In Cannabis Industry Journal: Food Safety Standards for the Cannabis Industry

Icicle creator Steven Burton has written for cannabis industry journal on the shared concerns for food safety and traceability between the food and beverage industry and the cannabis industry. Cannabis shares many of the same common hazards as most food products, such as mould, and must track and trace product in much the same way. The underlying argument for each of these guest blogs is the same: the cannabis industry should look to food and beverage in order to anticipate which food safety standards could best apply to them.

Cannabis Industry JournalThough the concern at this precise moment is for the (changing) legality of cannabis, that will soon change as the industry grows and pressure from consumers, retailers, and regulators kicks in. Growers, distributors, and retailers will all need to implement hazard controls like the food industry and have robust traceability measures. Consumers are going to want to know that both safety and quality are of top concern from their suppliers. Any visionary cannabis company is going to want to get ahead of the market and regulations and get the highest safety and quality certifications available to them.

The question is: what safety standards work best for the cannabis industry? In the article for Cannabis Industry Journal, Burton breaks down the major food safety standards available today. First explaining the industry terms of GFSI (Global Food Safety Initiative, a powerful global body aiming to harmonize food safety and quality standards) and HACCP (hazard assessment and critical control points system, the most common food safety program), Burton goes on to explain each of the major standards and how they might affect the cannabis industry.

Food Safety Standards for the Cannabis Industry

The most basic certification that is already required in most jurisdictions is GMP (or sometimes cGMP), meaning Good Manufacturing Practice certification. It is generally used for food and beverage products, but also pharmaceuticals, cosmetics, dietary supplements, and medical devices. It is considered the lowest level of certification in the industry and is not recognized by GFSI (thus limiting potential market access). As such, Burton notes that it is necessary but totally inadequate to ensure safety and quality since it does not provide a systematic approach to identifying and controlling hazards like a HACCP program would and doesn’t address quality at all. It’s crucial, argues Burton, to set your sights higher from the get-go and develop a corporate culture that will lead to GFSI-recognized programs without major organizational overhaul. Smart companies will have GMP certification as a matter of course, but prioritize higher levels of certification.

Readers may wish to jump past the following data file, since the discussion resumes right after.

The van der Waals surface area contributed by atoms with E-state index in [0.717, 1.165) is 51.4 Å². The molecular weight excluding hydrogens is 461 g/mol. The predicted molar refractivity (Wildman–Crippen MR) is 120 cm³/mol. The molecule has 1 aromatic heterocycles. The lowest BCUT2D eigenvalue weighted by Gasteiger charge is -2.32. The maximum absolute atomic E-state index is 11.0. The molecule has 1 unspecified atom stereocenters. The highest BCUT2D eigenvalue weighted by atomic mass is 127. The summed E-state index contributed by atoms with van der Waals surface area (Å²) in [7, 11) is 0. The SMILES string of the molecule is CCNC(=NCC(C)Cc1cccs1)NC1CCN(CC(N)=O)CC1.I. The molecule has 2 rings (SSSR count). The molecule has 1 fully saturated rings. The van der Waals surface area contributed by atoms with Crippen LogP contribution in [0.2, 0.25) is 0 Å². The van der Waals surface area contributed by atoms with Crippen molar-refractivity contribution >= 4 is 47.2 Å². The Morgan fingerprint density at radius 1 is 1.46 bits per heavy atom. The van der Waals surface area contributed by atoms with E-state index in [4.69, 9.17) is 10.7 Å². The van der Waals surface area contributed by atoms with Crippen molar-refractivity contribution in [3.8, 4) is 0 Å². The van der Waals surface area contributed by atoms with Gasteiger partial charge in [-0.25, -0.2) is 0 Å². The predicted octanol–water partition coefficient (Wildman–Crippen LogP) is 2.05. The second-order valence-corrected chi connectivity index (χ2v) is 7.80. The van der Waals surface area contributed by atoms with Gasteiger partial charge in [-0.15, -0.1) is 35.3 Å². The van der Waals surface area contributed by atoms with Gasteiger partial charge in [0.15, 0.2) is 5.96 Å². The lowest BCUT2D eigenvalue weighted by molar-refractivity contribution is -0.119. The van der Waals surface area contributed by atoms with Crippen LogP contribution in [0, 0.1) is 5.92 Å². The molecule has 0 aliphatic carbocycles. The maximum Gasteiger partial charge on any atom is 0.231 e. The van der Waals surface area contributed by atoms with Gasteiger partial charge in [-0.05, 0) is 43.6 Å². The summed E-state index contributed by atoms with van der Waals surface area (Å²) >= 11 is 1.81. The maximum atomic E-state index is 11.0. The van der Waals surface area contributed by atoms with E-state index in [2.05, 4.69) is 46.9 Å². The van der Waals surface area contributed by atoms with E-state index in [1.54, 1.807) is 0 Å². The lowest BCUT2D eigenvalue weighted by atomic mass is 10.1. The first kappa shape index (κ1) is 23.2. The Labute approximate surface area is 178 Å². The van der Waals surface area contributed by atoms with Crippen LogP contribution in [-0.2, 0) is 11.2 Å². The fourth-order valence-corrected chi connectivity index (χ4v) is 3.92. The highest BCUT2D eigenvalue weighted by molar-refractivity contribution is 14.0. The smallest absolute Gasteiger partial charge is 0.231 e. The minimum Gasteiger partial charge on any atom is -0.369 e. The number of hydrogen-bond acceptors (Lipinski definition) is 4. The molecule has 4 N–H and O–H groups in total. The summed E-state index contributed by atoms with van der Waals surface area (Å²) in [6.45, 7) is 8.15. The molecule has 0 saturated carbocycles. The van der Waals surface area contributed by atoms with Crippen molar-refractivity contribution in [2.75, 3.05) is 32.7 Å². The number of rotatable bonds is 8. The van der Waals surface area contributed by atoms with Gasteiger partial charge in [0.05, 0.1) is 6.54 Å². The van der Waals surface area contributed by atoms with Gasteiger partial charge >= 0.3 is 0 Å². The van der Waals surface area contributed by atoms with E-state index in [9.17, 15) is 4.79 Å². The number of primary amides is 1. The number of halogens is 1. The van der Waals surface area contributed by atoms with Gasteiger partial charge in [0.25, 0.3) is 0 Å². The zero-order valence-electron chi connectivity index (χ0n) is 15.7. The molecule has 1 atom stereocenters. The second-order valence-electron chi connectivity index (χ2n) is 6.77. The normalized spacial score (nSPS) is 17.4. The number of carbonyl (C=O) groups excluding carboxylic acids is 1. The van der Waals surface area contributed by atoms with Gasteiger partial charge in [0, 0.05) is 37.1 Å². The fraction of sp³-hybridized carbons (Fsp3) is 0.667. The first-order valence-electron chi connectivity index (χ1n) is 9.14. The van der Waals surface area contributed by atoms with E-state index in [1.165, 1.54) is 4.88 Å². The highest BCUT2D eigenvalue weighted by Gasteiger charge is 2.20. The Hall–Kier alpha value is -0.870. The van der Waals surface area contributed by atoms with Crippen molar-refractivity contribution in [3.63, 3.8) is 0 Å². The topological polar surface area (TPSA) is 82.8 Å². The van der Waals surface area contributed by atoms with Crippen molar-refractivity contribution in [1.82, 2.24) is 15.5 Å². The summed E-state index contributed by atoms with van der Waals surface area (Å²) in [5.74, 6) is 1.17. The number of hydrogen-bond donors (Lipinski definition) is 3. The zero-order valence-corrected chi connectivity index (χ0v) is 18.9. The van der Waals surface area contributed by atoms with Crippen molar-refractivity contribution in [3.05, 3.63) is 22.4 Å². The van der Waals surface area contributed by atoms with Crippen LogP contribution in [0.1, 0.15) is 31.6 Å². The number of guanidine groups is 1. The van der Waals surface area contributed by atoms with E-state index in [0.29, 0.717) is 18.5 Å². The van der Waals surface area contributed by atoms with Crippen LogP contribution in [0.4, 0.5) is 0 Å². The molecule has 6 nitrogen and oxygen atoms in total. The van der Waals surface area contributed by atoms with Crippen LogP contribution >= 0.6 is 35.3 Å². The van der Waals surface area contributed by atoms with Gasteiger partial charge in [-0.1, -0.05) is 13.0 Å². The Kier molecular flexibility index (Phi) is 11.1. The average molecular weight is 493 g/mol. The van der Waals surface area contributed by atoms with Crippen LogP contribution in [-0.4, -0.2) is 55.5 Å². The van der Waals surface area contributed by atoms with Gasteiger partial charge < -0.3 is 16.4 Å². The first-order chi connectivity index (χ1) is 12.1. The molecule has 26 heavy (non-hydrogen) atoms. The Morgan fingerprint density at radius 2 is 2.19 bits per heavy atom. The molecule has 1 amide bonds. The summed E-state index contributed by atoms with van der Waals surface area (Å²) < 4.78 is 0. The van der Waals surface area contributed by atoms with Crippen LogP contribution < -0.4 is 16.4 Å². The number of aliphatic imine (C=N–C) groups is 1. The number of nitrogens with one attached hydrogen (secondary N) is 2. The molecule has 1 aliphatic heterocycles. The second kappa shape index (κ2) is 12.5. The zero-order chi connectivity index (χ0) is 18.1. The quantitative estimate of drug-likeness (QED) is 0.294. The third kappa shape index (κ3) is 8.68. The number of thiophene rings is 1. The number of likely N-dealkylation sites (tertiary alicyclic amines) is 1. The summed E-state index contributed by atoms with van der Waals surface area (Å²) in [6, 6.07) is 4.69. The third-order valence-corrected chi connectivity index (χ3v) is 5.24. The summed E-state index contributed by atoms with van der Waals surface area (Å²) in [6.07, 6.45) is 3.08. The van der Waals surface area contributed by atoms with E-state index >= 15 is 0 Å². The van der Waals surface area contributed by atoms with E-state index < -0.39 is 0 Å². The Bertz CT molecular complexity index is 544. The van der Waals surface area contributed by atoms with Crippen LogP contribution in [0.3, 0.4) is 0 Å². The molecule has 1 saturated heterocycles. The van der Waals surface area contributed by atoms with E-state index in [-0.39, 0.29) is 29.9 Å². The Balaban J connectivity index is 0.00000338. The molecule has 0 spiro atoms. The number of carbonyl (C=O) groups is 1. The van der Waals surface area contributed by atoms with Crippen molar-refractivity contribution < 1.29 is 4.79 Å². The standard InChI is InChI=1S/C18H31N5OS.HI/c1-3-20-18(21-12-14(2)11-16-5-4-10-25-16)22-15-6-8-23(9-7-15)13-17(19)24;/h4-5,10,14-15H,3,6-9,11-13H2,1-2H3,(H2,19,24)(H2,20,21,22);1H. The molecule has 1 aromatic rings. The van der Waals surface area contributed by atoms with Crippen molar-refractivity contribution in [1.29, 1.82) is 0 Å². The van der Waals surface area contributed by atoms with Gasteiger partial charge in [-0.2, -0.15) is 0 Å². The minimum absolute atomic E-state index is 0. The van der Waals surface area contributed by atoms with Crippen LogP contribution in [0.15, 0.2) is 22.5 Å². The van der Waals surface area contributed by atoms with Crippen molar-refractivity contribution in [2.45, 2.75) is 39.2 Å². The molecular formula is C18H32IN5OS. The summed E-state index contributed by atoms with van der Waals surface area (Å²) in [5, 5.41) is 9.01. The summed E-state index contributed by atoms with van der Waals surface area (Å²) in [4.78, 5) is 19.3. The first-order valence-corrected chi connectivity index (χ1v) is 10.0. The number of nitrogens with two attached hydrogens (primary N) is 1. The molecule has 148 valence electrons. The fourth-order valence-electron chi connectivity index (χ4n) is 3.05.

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The most highly recommended standard that is already being adopted by successful cannabis businesses is SQF (Safe Quality Food Program Certification), which aims to integrate rigorous food safety and quality. It is the most common certification in North America and recognized across the industry, including by GFSI. It’s also the first of the common food safety standards to develop a cannabis program. A cannabis company with an SQF certification has the greatest advantage because it offers the broadest worldwide reach and keeps companies a step ahead of competitors. It’s also achievable – just this past April, Curaleaf Florida ostensibly became the first cannabis company to achieve SQF certification.